Adenomatous Polyp PRevention On Vioxx (APPROVe) – September 27, 2004Edit
This study was a long term investigation to evaluate the effectiveness of Vioxx for treating colon polyps. However, on September 27, 2004, this study was immediately stopped when data indicated a significant increase in the amount of CV events. On September 28, 2004, Merck held a meeting with senior management of FDA to discuss these results and “announced the product withdrawal of Vioxx from the market”. Two days later, on September 30, 2004, this withdrawal was publicly announced.
FDA Presents Initiatives to Strengthen Drug Safety – November 18, 2004Edit
On November 18, 2004, Dr. Sandra Kweder issued a statement before the Senate Committee on Finance summarizing the Vioxx incident. At the end, Kweder offered a five step plan that was to be implemented. First, the CDER would fund a study to evaluate the FDA’s drug safety system by the Institute of Medicine (IOM). Second, the FDA would implement a program that allows individuals’ professional opinions to be heard. Third, a Director of the Office of Drug Safety, a position that was currently unoccupied, would be appointed by the FDA. Fourth, the FDA would hold seminars to discuss “drug safety and risk management issues”. Lastly, the FDA would, “publish final versions of three guidances that the agency developed to help pharmaceutical firms manage risks involving drugs and biological products”.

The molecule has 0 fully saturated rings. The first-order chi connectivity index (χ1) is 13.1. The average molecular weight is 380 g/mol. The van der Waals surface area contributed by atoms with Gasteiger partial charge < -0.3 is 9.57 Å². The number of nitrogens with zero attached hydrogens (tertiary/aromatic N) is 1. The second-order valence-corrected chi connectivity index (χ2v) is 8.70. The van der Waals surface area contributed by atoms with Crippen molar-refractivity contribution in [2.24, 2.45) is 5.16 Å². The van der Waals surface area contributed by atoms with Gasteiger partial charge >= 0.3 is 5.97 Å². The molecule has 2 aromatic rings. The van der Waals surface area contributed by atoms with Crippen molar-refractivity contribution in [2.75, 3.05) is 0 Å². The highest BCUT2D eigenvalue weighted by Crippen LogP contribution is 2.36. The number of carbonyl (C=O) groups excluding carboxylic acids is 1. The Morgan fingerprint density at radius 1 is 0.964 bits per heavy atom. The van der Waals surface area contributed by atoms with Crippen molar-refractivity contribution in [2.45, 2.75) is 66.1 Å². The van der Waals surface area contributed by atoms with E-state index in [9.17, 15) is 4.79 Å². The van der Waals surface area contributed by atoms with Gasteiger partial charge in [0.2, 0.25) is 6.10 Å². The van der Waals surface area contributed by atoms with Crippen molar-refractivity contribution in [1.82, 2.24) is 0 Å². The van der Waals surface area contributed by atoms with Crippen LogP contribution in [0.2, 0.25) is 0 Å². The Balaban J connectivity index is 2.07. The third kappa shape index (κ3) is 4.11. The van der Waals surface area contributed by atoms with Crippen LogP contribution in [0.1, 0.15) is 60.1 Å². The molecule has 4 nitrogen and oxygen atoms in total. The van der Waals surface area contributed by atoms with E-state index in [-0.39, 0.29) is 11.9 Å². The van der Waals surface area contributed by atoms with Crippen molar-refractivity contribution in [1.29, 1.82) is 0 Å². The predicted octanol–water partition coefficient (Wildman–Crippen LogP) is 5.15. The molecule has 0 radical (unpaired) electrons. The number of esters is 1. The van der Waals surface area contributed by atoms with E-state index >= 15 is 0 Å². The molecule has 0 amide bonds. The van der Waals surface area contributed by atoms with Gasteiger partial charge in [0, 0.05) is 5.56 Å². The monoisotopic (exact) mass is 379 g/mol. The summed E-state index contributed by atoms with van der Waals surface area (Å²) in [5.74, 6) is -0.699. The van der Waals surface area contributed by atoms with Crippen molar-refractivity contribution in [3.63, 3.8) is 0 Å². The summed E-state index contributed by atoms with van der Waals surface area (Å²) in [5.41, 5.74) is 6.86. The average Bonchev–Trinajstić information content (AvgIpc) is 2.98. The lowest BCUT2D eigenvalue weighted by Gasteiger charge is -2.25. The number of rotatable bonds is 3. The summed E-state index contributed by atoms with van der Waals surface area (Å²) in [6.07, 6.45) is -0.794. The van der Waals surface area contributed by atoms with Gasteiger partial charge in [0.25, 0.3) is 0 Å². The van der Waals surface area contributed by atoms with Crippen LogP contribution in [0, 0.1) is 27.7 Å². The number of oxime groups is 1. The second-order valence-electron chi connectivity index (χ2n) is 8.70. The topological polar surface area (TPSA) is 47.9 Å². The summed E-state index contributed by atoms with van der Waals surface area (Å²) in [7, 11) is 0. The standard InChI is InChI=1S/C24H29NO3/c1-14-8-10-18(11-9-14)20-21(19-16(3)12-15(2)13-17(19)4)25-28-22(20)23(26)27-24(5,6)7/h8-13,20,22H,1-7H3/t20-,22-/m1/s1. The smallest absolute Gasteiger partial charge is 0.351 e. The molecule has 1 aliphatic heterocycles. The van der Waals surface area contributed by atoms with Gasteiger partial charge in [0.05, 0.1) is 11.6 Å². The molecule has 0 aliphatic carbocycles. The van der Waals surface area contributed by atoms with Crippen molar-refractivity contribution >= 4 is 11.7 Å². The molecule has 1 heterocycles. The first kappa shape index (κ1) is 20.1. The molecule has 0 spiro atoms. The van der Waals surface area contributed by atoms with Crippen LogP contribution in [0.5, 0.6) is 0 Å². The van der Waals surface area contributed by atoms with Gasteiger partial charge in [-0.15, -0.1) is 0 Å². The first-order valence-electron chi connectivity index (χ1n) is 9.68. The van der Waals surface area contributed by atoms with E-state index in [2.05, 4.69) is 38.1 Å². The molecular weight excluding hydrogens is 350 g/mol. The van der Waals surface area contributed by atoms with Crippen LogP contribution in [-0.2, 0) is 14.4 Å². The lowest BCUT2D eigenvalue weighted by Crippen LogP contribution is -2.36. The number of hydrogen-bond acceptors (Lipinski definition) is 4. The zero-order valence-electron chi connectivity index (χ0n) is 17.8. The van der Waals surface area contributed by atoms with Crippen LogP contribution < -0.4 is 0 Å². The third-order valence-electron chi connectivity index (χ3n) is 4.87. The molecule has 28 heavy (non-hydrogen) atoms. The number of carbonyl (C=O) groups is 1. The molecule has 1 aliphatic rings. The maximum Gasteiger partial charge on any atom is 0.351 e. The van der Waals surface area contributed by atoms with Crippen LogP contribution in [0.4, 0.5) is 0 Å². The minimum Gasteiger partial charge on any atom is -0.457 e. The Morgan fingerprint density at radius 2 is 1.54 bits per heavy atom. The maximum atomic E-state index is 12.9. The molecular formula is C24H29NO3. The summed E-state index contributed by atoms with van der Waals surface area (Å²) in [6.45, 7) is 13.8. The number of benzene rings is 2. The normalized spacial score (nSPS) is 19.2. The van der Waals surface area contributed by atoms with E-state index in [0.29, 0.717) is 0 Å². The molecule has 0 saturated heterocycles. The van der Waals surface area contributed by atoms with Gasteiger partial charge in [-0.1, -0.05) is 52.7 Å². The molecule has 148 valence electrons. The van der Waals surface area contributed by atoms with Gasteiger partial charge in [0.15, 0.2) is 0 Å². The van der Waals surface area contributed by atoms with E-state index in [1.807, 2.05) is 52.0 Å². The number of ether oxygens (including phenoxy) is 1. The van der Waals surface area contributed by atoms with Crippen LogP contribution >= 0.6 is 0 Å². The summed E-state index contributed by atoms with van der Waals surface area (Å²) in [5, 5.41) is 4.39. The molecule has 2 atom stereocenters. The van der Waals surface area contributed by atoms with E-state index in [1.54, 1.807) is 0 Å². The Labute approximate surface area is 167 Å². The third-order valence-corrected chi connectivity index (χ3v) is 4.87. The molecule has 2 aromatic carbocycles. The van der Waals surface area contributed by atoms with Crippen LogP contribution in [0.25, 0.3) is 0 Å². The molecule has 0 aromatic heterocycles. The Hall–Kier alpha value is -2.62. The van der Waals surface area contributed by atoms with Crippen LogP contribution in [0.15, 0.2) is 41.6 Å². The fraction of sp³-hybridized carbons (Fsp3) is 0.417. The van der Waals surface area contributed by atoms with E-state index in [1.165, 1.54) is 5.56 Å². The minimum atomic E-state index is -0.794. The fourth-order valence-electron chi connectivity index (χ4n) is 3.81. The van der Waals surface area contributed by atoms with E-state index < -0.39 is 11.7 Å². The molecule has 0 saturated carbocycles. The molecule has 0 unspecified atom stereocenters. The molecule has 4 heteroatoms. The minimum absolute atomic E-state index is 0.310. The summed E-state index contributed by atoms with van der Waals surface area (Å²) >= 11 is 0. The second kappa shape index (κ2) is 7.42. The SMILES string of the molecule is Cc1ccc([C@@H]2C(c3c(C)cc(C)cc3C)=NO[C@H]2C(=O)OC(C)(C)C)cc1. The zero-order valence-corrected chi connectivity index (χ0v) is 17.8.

Many point to the Vioxx Scandal as proof that the FDA is currently an under-regulated industry, but such haphazard conclusions should not be reached so hastily. This would likely be an instance of confirmation bias without further evidence. There are arguments of under-regulation and over-regulation within the FDA. It is important to note that the prescription drug companies often favor over-regulation due to the distinct economic advantages. 
Both Vioxx and Rezulin are high profile cases of drugs that the FDA have approved but later withdrawn due to substantial health risks. The public champions cases such as Frances Oldham Kelsey who refused the authorization of thalidomide which turned out to be a strong teratogenic substance that caused babies to be born limbless. Many point to the thalidomide incident to the modern day approval of Vioxx as a change in the culture of the FDA that needs to be better-regulated.